These fraudsters have a particularly attractive platform for sophisticated fraud schemes with the ever-evolving internet. § 263a of the German Criminal Code (StGB) focuses on computer-related crime. The offence reads as follows:
“Whoever, with the intention of obtaining an unlawful pecuniary benefit for themselves or a third party, damages the property of another by influencing the result of a data processing operation by incorrectly configuring the computer program, using incorrect or incomplete data, making unauthorised use of data or taking other unauthorised influence on the processing operation incurs a penalty of imprisonment for a term not exceeding five years or a fine.”
It is also a criminal offence to manufacture, sell and provide computer programs designed for computer fraud.
Internet and computer scams can be very sophisticated and cause significant damage. But fraudsters often rely on their victims to be ashamed and not report the fraud. Therefore, it is essential to realise there is no shame in falling for a scam.
Working with an experienced fraud lawyer and the authorities is the right action. At least as important is competent legal advice if you, as the accused, are charged with such fraud. Due to the complexity and the constantly evolving technical structures, it can quickly happen that the investigation authorities draw the wrong conclusion due to a lack of knowledge, resulting in misunderstandings that must be clarified at all costs.
Such Internet scams are often highly complex. However, almost all try to grab potential victims by their personal needs or hopes. Here are just a few of the methods used to perpetrate computer fraud:
- Phishing emails involve people receiving emails that look like they come from a bank or an online shop. The links they contain lead to fake websites where access data is requested. The aim is to obtain necessary personal data from the victim. Once a fraudster has received the data, he can use it, for example, to access bank accounts and thus cause financial damage to the victim.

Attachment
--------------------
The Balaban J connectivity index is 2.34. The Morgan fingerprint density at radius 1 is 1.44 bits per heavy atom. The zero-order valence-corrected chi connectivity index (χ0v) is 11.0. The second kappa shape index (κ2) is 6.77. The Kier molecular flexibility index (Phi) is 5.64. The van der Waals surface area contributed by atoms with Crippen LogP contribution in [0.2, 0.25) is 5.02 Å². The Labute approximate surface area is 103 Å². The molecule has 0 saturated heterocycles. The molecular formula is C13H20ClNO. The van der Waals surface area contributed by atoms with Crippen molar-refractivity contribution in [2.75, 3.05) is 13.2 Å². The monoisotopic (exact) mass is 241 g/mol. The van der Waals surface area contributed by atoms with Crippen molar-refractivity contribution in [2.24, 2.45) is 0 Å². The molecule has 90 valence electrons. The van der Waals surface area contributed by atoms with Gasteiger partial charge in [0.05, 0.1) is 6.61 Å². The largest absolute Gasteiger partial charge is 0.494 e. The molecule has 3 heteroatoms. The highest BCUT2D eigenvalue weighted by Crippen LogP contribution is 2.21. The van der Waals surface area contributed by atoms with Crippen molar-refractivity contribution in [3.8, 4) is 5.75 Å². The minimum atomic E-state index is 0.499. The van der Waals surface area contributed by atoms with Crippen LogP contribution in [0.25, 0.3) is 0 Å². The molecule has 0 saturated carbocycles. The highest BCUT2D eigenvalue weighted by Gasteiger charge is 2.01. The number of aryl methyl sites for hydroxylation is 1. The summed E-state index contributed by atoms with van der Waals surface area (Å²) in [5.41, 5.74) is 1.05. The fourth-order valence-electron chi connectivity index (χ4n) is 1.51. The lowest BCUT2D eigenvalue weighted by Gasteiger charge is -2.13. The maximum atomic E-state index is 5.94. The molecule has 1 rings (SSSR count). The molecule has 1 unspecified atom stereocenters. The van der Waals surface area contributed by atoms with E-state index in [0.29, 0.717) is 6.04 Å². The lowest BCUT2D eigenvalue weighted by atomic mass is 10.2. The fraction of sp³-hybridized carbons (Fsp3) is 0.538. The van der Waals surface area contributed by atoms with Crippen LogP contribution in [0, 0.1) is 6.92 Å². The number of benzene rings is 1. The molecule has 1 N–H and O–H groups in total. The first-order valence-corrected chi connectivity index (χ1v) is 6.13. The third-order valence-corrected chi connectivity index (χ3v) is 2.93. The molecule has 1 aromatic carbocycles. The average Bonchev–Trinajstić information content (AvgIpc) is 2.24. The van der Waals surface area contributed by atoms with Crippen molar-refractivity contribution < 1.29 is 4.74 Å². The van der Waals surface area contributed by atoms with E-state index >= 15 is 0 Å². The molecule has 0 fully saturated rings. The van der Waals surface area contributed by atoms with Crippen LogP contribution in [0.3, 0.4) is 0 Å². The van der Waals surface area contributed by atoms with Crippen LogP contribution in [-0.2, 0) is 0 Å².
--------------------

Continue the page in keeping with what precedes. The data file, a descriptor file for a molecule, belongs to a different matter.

- Fake charities: Fraudsters set up fake websites for charities. Donations made through these websites are then sent to the fraudster and not to the specific charity. You should always check the legitimacy of donating to a particular charity through a website. Research the organisation beforehand and make sure it is an official website. Scammers’ websites often look professional and reputable, so many people are fooled by their design. Mainly, be wary that the organisation does not issue donation receipts or puts you under considerable time pressure to donate.
- Dating websites (“catfishing” or “love scamming” ): This form of fraud involves creating fake profiles on social media, especially on dating websites and partner exchanges, for fraudulent purposes. Through these, the perpetrator contacts the victim explicitly and builds up a virtual relationship over a more extended period, mainly limited to chat dialogues but sometimes also involving telephone calls. As soon as the “relationship” seems intimate enough, the perpetrator starts demanding money – for gifts or some form of travel ticket. Dramatic accidents are often invented, and requests are made to pay high medical costs. Sometimes, the fraudster tries to convince the victim to transfer money to a third party. It is not uncommon for such acts to be linked to money laundering.
- Malware and ransomware: In cases of malware, the fraudster sends links to the victim, which, once opened, infects the computer with malicious malware. This malware makes it possible to spy on personal and sensitive data, which can then be used to access bank accounts. Similarly, ransomware is a form of malware that blocks computer use. Once the encryption has taken place, the victim is blackmailed; only after complying with the instructions, which usually demand money, is the encryption removed again.
- Fake flat advertisements: The fraudsters also shamelessly exploit the housing shortage. To do so, they advertise particularly attractive and cheap rental flats, which they promise the prospective tenant. Before sending the tenancy agreement, the first demand is an advance payment in a deposit of the first rent payment. Once this has been received, the promised sending of the contract does not occur.
The above are some of the most common types of fraud we have encountered. For these frauds, prison sentences of up to three years are not uncommon.
Once the fraudster has obtained the victim’s personal information through phishing or other means, they can use this information to conduct transactions under the victim’s name. The fraudster can access various online services with a person’s date of birth, maiden name or internet passwords and commit identity theft.